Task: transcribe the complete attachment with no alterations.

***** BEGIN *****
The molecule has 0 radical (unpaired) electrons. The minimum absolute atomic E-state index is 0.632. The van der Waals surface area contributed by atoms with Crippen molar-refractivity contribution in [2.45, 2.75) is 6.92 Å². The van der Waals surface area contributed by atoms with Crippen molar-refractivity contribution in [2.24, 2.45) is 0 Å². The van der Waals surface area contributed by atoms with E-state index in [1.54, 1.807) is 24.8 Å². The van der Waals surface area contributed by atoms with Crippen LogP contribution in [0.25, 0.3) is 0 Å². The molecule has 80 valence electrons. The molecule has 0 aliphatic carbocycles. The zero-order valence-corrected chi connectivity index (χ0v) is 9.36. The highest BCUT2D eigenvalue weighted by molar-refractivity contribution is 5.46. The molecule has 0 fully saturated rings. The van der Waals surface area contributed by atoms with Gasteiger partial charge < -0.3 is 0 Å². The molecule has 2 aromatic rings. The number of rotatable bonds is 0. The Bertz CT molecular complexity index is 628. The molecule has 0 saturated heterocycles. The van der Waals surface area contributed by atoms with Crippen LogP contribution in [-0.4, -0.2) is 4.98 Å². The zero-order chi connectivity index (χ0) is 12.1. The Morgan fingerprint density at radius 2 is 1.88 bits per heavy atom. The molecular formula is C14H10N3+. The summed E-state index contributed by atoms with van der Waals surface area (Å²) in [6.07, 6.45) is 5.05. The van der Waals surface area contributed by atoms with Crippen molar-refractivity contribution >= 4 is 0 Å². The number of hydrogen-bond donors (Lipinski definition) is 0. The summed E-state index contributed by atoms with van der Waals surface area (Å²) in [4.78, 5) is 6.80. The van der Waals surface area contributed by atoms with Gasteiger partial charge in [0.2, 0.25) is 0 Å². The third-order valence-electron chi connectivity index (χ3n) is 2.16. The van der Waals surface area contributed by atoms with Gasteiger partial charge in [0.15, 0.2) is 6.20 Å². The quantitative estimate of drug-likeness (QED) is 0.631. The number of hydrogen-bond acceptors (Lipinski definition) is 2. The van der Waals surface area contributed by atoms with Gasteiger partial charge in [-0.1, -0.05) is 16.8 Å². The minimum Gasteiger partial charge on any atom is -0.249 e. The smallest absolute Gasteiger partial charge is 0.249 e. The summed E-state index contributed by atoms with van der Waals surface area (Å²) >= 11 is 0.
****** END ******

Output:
The molecule has 0 radical (unpaired) electrons. The minimum absolute atomic E-state index is 0.632. The van der Waals surface area contributed by atoms with Crippen molar-refractivity contribution in [2.45, 2.75) is 6.92 Å². The van der Waals surface area contributed by atoms with Crippen molar-refractivity contribution in [2.24, 2.45) is 0 Å². The van der Waals surface area contributed by atoms with E-state index in [1.54, 1.807) is 24.8 Å². The van der Waals surface area contributed by atoms with Crippen LogP contribution in [0.25, 0.3) is 0 Å². The molecule has 80 valence electrons. The molecule has 0 aliphatic carbocycles. The zero-order valence-corrected chi connectivity index (χ0v) is 9.36. The highest BCUT2D eigenvalue weighted by molar-refractivity contribution is 5.46. The molecule has 0 fully saturated rings. The van der Waals surface area contributed by atoms with Gasteiger partial charge < -0.3 is 0 Å². The molecule has 2 aromatic rings. The number of rotatable bonds is 0. The Bertz CT molecular complexity index is 628. The molecule has 0 saturated heterocycles. The van der Waals surface area contributed by atoms with Crippen LogP contribution in [-0.4, -0.2) is 4.98 Å². The zero-order chi connectivity index (χ0) is 12.1. The Morgan fingerprint density at radius 2 is 1.88 bits per heavy atom. The molecular formula is C14H10N3+. The summed E-state index contributed by atoms with van der Waals surface area (Å²) in [6.07, 6.45) is 5.05. The van der Waals surface area contributed by atoms with Crippen molar-refractivity contribution >= 4 is 0 Å². The number of hydrogen-bond donors (Lipinski definition) is 0. The summed E-state index contributed by atoms with van der Waals surface area (Å²) in [4.78, 5) is 6.80. The van der Waals surface area contributed by atoms with Gasteiger partial charge in [0.2, 0.25) is 0 Å². The third-order valence-electron chi connectivity index (χ3n) is 2.16. The van der Waals surface area contributed by atoms with Gasteiger partial charge in [0.15, 0.2) is 6.20 Å². The quantitative estimate of drug-likeness (QED) is 0.631. The number of hydrogen-bond acceptors (Lipinski definition) is 2. The van der Waals surface area contributed by atoms with Gasteiger partial charge in [-0.1, -0.05) is 16.8 Å². The minimum Gasteiger partial charge on any atom is -0.249 e. The smallest absolute Gasteiger partial charge is 0.249 e. The summed E-state index contributed by atoms with van der Waals surface area (Å²) >= 11 is 0.